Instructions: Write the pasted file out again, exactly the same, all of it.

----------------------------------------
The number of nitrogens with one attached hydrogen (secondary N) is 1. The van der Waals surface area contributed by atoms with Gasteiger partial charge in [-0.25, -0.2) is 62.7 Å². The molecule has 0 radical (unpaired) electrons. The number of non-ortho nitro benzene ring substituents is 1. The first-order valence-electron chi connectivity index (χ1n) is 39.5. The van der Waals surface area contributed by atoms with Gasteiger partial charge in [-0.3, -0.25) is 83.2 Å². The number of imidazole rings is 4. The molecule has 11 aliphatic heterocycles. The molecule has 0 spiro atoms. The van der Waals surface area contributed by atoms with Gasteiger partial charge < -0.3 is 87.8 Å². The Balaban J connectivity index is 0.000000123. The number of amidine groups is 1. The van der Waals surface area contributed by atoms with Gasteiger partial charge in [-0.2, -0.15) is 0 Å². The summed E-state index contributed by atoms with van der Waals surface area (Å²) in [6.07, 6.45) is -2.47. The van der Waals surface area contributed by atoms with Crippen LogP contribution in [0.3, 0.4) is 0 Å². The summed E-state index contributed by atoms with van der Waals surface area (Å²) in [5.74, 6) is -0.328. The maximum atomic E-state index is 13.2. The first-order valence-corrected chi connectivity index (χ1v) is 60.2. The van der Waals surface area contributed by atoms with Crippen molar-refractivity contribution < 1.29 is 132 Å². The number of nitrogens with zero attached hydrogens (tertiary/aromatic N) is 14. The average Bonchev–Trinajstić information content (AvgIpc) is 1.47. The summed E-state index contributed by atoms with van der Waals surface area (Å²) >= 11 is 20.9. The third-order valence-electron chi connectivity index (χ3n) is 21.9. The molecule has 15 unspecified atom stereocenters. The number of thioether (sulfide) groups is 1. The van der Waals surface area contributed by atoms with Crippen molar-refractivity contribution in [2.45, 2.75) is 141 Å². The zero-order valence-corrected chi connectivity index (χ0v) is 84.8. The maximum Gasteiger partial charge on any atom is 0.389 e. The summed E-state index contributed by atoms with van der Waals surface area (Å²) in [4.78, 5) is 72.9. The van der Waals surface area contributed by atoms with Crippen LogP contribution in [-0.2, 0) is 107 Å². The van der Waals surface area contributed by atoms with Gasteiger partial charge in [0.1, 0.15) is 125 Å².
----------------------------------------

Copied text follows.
The number of nitrogens with one attached hydrogen (secondary N) is 1. The van der Waals surface area contributed by atoms with Gasteiger partial charge in [-0.25, -0.2) is 62.7 Å². The molecule has 0 radical (unpaired) electrons. The number of non-ortho nitro benzene ring substituents is 1. The first-order valence-electron chi connectivity index (χ1n) is 39.5. The van der Waals surface area contributed by atoms with Gasteiger partial charge in [-0.3, -0.25) is 83.2 Å². The number of imidazole rings is 4. The molecule has 11 aliphatic heterocycles. The molecule has 0 spiro atoms. The van der Waals surface area contributed by atoms with Gasteiger partial charge < -0.3 is 87.8 Å². The Balaban J connectivity index is 0.000000123. The number of amidine groups is 1. The van der Waals surface area contributed by atoms with Gasteiger partial charge in [-0.2, -0.15) is 0 Å². The summed E-state index contributed by atoms with van der Waals surface area (Å²) in [6.07, 6.45) is -2.47. The van der Waals surface area contributed by atoms with Crippen LogP contribution in [0.3, 0.4) is 0 Å². The summed E-state index contributed by atoms with van der Waals surface area (Å²) in [5.74, 6) is -0.328. The maximum atomic E-state index is 13.2. The first-order valence-corrected chi connectivity index (χ1v) is 60.2. The van der Waals surface area contributed by atoms with Crippen molar-refractivity contribution < 1.29 is 132 Å². The number of nitrogens with zero attached hydrogens (tertiary/aromatic N) is 14. The average Bonchev–Trinajstić information content (AvgIpc) is 1.47. The summed E-state index contributed by atoms with van der Waals surface area (Å²) >= 11 is 20.9. The third-order valence-electron chi connectivity index (χ3n) is 21.9. The molecule has 15 unspecified atom stereocenters. The number of thioether (sulfide) groups is 1. The van der Waals surface area contributed by atoms with Crippen molar-refractivity contribution in [2.45, 2.75) is 141 Å². The zero-order valence-corrected chi connectivity index (χ0v) is 84.8. The maximum Gasteiger partial charge on any atom is 0.389 e. The summed E-state index contributed by atoms with van der Waals surface area (Å²) in [4.78, 5) is 72.9. The van der Waals surface area contributed by atoms with Crippen LogP contribution in [-0.2, 0) is 107 Å². The van der Waals surface area contributed by atoms with Gasteiger partial charge in [0.1, 0.15) is 125 Å².